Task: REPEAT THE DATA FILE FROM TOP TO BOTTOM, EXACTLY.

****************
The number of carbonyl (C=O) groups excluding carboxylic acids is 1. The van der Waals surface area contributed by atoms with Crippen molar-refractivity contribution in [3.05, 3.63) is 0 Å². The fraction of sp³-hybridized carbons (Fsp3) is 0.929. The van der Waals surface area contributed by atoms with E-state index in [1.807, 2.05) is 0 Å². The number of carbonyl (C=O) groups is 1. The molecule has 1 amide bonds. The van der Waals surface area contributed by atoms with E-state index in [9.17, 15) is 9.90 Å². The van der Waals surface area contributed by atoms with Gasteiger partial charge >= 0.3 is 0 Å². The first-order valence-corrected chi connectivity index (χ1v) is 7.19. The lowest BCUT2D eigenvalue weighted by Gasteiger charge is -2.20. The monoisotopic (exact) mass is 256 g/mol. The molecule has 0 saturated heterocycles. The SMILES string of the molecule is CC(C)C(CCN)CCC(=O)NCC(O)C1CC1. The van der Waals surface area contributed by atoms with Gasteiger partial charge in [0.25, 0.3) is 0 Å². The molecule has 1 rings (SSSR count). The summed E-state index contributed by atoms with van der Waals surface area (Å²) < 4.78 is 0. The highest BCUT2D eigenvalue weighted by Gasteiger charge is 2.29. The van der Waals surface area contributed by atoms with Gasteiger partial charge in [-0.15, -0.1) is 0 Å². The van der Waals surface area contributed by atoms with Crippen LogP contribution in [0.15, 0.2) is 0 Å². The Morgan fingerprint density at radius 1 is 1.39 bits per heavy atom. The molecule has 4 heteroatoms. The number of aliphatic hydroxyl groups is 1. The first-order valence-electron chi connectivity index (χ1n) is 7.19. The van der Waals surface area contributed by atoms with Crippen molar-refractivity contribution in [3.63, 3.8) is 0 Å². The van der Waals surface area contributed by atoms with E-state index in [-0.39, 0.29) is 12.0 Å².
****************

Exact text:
The number of carbonyl (C=O) groups excluding carboxylic acids is 1. The van der Waals surface area contributed by atoms with Crippen molar-refractivity contribution in [3.05, 3.63) is 0 Å². The fraction of sp³-hybridized carbons (Fsp3) is 0.929. The van der Waals surface area contributed by atoms with E-state index in [1.807, 2.05) is 0 Å². The number of carbonyl (C=O) groups is 1. The molecule has 1 amide bonds. The van der Waals surface area contributed by atoms with E-state index in [9.17, 15) is 9.90 Å². The van der Waals surface area contributed by atoms with Gasteiger partial charge >= 0.3 is 0 Å². The first-order valence-corrected chi connectivity index (χ1v) is 7.19. The lowest BCUT2D eigenvalue weighted by Gasteiger charge is -2.20. The monoisotopic (exact) mass is 256 g/mol. The molecule has 0 saturated heterocycles. The SMILES string of the molecule is CC(C)C(CCN)CCC(=O)NCC(O)C1CC1. The van der Waals surface area contributed by atoms with Gasteiger partial charge in [0.25, 0.3) is 0 Å². The molecule has 1 rings (SSSR count). The summed E-state index contributed by atoms with van der Waals surface area (Å²) < 4.78 is 0. The highest BCUT2D eigenvalue weighted by Gasteiger charge is 2.29. The van der Waals surface area contributed by atoms with Gasteiger partial charge in [-0.15, -0.1) is 0 Å². The van der Waals surface area contributed by atoms with Crippen LogP contribution in [0.15, 0.2) is 0 Å². The Morgan fingerprint density at radius 1 is 1.39 bits per heavy atom. The molecule has 4 heteroatoms. The number of aliphatic hydroxyl groups is 1. The first-order valence-electron chi connectivity index (χ1n) is 7.19. The van der Waals surface area contributed by atoms with Crippen molar-refractivity contribution in [3.63, 3.8) is 0 Å². The van der Waals surface area contributed by atoms with E-state index in [-0.39, 0.29) is 12.0 Å².